The Late Hugo Alfredo Tale-Yax
[Not many people were checking in on Ethics Alarms when I wrote this post in response to yet another example of bystanders choosing to do nothing when a human being was in peril. Some of the comments to the Alameda post, those making excuses for the 75 faint-hearted or apathetic citizens in that city who would rather gawk at a tragedy than try to stop it, caused me to recall the essay, which explores related issues. I wrote it, but I had nearly forgotten about the story; when I re-read it today, I got upset all over again.Here, for the second time, is “What Hugo Alfredo Tale-Yax Can Teach America.”]
The one with the premium-grade ethics alarms bled to death on the sidewalk. The people who never had theirs installed at all took pictures. Is this the way it’s going to be? Continue reading
50-year-old Raymond Zack waded into the surf on an Alameda, California beach and stood calmly in the 54-degree water, apparently waiting to die. His suicide took nearly an hour, but eventually he drowned, with no rescue attempts from any of the 75 San Franciscans who gathered on the shore to watch the entire tragedy.
Why didn’t anyone try to rescue the man?
Apparently it was because nobody was paid to do it. You see, stopping Zack from killing himself wasn’t anyone’s job.
The media’s focus in reporting yet another disturbing incident with echoes of the murder of Kitty Genovese has been exclusively on the inert Alameda police and firemen who witnessed Zack’s suicide. “Fire crews and police could only watch,” wrote the Associate Press.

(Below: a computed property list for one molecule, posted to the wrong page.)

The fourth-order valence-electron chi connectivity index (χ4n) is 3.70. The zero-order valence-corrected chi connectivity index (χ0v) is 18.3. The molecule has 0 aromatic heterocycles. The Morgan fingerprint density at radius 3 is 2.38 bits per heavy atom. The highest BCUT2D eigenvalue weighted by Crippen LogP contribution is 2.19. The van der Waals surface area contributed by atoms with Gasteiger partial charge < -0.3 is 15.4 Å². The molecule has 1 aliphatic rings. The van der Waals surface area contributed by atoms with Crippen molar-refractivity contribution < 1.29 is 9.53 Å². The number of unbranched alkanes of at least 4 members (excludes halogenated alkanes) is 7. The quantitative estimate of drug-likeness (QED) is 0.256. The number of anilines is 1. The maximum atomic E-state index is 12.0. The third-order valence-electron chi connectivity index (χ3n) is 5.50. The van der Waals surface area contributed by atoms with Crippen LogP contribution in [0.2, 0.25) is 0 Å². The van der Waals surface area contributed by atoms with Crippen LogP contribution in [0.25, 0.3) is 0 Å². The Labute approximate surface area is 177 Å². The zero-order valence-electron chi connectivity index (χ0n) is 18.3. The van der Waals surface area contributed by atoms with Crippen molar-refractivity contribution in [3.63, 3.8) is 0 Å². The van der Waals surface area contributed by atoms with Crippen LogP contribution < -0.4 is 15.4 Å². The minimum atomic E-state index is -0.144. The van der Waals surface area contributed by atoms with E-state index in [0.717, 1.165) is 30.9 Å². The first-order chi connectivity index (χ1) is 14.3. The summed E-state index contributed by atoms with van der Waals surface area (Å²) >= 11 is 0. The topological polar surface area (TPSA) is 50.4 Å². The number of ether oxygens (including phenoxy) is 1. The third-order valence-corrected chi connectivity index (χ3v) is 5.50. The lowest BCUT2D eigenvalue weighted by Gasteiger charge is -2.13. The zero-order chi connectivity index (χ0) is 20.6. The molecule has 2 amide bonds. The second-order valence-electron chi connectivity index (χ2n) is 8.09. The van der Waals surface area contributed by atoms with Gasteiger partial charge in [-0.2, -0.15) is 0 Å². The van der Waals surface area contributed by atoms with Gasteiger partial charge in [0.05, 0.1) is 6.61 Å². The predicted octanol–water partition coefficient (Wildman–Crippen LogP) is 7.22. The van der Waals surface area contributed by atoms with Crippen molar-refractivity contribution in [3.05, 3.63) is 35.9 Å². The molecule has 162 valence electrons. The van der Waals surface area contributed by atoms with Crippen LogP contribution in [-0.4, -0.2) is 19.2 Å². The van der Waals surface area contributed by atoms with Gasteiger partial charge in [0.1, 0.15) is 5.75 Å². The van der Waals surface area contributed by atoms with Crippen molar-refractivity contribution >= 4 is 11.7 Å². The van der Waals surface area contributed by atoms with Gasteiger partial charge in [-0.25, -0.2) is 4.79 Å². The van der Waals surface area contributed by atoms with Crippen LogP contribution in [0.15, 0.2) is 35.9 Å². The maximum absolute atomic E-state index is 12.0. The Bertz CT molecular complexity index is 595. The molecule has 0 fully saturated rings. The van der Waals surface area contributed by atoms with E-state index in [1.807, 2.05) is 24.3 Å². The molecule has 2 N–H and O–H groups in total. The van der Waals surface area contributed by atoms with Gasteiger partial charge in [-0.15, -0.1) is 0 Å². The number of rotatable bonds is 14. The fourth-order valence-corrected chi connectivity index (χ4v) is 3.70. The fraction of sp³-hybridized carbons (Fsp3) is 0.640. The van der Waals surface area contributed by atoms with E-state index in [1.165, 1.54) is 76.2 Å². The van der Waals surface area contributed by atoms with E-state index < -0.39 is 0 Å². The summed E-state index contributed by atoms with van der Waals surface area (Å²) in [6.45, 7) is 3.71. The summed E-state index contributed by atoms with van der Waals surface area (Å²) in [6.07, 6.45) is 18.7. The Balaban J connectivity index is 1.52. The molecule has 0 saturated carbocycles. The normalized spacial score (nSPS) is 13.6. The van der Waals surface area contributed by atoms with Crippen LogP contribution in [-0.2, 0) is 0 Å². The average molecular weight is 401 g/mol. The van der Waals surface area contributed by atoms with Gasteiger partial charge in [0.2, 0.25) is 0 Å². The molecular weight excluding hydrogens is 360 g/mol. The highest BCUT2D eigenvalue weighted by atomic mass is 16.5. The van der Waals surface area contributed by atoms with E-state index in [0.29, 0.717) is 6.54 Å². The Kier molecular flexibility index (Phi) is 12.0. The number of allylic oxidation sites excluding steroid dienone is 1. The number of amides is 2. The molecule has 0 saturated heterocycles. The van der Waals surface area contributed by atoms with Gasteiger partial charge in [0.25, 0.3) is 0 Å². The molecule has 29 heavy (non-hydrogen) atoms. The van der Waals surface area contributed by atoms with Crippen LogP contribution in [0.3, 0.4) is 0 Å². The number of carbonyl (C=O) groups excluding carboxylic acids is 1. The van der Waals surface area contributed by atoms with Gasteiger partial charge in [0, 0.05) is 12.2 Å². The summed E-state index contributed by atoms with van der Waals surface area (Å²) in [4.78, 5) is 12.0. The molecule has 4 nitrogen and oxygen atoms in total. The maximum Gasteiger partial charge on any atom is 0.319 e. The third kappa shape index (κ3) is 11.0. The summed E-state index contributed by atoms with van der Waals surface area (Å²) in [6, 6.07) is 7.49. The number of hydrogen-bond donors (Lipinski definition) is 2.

What does the AP mean, “they could only watch”? Were they shackled? Held at gunpoint? Were all of them unable to swim? They didn’t have to watch and do nothing, they chose to watch and do nothing, just like every one of the bystanders who weren’t police or firemen chose to be passive and apathetic when saving a life required action and risk. Continue reading
Gee, where do "Treasury Secretaries" fall on the list?
A study of I.R.S. data by a University of Chicago graduate student, now Doctor, Oscar Vela, produced the following list of the professions most likely to file fraudulent tax returns, at least according to his analysis. Make of it what you will. The Time Magazine website blog post about the list is worth reading, first for the blogger’s highly questionable theories explaining, for example, why lawyers aren’t on it, but mostly to see conclusive proof that Time is hiring English-as-a-second-language night students, relatives of Ko-Ko the talking gorilla, or stroke victims to write their blogs. Sample sentence: “His conclusion was that as much as we would like to think so we pay taxes out of the goodness of our hearts, or even because we are fearful of fines or worse.” Henry Luce just did a back-flip in his grave.
Dr. Vela’s theory is that the professions that are required to maintain a perception of integrity are less likely to cheat. Let us say that I am dubious. Why then are scientists so high on the list?
Here it is: Continue reading